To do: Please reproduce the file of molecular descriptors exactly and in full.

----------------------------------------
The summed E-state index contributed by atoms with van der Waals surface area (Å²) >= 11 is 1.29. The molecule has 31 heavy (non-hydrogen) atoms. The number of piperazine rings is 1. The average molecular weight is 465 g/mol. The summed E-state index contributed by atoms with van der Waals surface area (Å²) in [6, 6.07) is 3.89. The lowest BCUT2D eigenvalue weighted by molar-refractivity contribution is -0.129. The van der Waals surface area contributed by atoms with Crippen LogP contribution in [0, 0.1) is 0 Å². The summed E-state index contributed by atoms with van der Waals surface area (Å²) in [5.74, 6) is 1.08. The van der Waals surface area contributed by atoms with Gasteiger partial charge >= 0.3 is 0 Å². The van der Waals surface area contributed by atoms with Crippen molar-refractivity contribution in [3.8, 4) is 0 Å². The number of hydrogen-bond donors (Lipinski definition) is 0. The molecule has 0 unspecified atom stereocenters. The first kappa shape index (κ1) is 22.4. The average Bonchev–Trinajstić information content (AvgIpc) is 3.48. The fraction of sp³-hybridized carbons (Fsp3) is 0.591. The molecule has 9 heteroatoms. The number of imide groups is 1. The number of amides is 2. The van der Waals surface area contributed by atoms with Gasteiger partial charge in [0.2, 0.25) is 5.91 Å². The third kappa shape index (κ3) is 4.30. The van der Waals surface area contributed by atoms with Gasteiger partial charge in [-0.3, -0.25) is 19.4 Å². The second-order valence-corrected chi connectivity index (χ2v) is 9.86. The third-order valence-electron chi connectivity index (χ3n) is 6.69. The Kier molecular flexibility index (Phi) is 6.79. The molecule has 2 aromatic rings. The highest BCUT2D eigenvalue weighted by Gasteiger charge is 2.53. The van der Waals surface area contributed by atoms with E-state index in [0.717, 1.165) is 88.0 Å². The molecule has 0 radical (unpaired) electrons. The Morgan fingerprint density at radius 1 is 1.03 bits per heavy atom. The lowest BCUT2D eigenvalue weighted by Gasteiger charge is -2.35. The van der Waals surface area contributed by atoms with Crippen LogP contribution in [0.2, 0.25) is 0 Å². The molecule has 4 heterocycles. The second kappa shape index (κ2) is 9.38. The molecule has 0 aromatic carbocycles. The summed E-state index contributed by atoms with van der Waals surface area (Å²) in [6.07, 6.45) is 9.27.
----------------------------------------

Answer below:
The summed E-state index contributed by atoms with van der Waals surface area (Å²) >= 11 is 1.29. The molecule has 31 heavy (non-hydrogen) atoms. The number of piperazine rings is 1. The average molecular weight is 465 g/mol. The summed E-state index contributed by atoms with van der Waals surface area (Å²) in [6, 6.07) is 3.89. The lowest BCUT2D eigenvalue weighted by molar-refractivity contribution is -0.129. The van der Waals surface area contributed by atoms with Crippen LogP contribution in [0, 0.1) is 0 Å². The summed E-state index contributed by atoms with van der Waals surface area (Å²) in [5.74, 6) is 1.08. The van der Waals surface area contributed by atoms with Gasteiger partial charge >= 0.3 is 0 Å². The van der Waals surface area contributed by atoms with Crippen molar-refractivity contribution in [3.8, 4) is 0 Å². The number of hydrogen-bond donors (Lipinski definition) is 0. The molecule has 0 unspecified atom stereocenters. The first kappa shape index (κ1) is 22.4. The average Bonchev–Trinajstić information content (AvgIpc) is 3.48. The fraction of sp³-hybridized carbons (Fsp3) is 0.591. The molecule has 9 heteroatoms. The number of imide groups is 1. The number of amides is 2. The van der Waals surface area contributed by atoms with Gasteiger partial charge in [0.2, 0.25) is 5.91 Å². The third kappa shape index (κ3) is 4.30. The van der Waals surface area contributed by atoms with Gasteiger partial charge in [-0.3, -0.25) is 19.4 Å². The second-order valence-corrected chi connectivity index (χ2v) is 9.86. The third-order valence-electron chi connectivity index (χ3n) is 6.69. The Kier molecular flexibility index (Phi) is 6.79. The molecule has 2 aromatic rings. The highest BCUT2D eigenvalue weighted by Gasteiger charge is 2.53. The van der Waals surface area contributed by atoms with E-state index in [0.717, 1.165) is 88.0 Å². The molecule has 0 radical (unpaired) electrons. The Morgan fingerprint density at radius 1 is 1.03 bits per heavy atom. The lowest BCUT2D eigenvalue weighted by Gasteiger charge is -2.35. The van der Waals surface area contributed by atoms with Crippen LogP contribution in [0.2, 0.25) is 0 Å². The molecule has 4 heterocycles. The second kappa shape index (κ2) is 9.38. The molecule has 0 aromatic carbocycles. The summed E-state index contributed by atoms with van der Waals surface area (Å²) in [6.07, 6.45) is 9.27.